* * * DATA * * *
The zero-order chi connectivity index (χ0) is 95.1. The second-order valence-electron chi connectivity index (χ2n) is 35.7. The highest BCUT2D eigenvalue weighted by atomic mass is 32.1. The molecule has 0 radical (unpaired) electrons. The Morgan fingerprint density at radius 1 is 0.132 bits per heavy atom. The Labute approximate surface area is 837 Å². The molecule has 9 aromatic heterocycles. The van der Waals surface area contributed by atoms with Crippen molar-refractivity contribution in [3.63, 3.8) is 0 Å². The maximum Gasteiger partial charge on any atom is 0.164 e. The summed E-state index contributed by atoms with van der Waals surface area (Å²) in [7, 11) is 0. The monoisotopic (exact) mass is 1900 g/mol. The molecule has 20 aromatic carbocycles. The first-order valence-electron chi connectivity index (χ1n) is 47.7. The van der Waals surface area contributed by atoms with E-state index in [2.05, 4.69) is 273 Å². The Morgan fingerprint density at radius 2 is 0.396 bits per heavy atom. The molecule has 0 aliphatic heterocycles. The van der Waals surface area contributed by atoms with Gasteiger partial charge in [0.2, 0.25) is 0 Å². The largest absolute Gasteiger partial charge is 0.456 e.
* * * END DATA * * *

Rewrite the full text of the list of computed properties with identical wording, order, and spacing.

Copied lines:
The zero-order chi connectivity index (χ0) is 95.1. The second-order valence-electron chi connectivity index (χ2n) is 35.7. The highest BCUT2D eigenvalue weighted by atomic mass is 32.1. The molecule has 0 radical (unpaired) electrons. The Morgan fingerprint density at radius 1 is 0.132 bits per heavy atom. The Labute approximate surface area is 837 Å². The molecule has 9 aromatic heterocycles. The van der Waals surface area contributed by atoms with Crippen molar-refractivity contribution in [3.63, 3.8) is 0 Å². The maximum Gasteiger partial charge on any atom is 0.164 e. The summed E-state index contributed by atoms with van der Waals surface area (Å²) in [7, 11) is 0. The monoisotopic (exact) mass is 1900 g/mol. The molecule has 20 aromatic carbocycles. The first-order valence-electron chi connectivity index (χ1n) is 47.7. The van der Waals surface area contributed by atoms with E-state index in [2.05, 4.69) is 273 Å². The Morgan fingerprint density at radius 2 is 0.396 bits per heavy atom. The molecule has 0 aliphatic heterocycles. The van der Waals surface area contributed by atoms with Gasteiger partial charge in [0.2, 0.25) is 0 Å². The largest absolute Gasteiger partial charge is 0.456 e.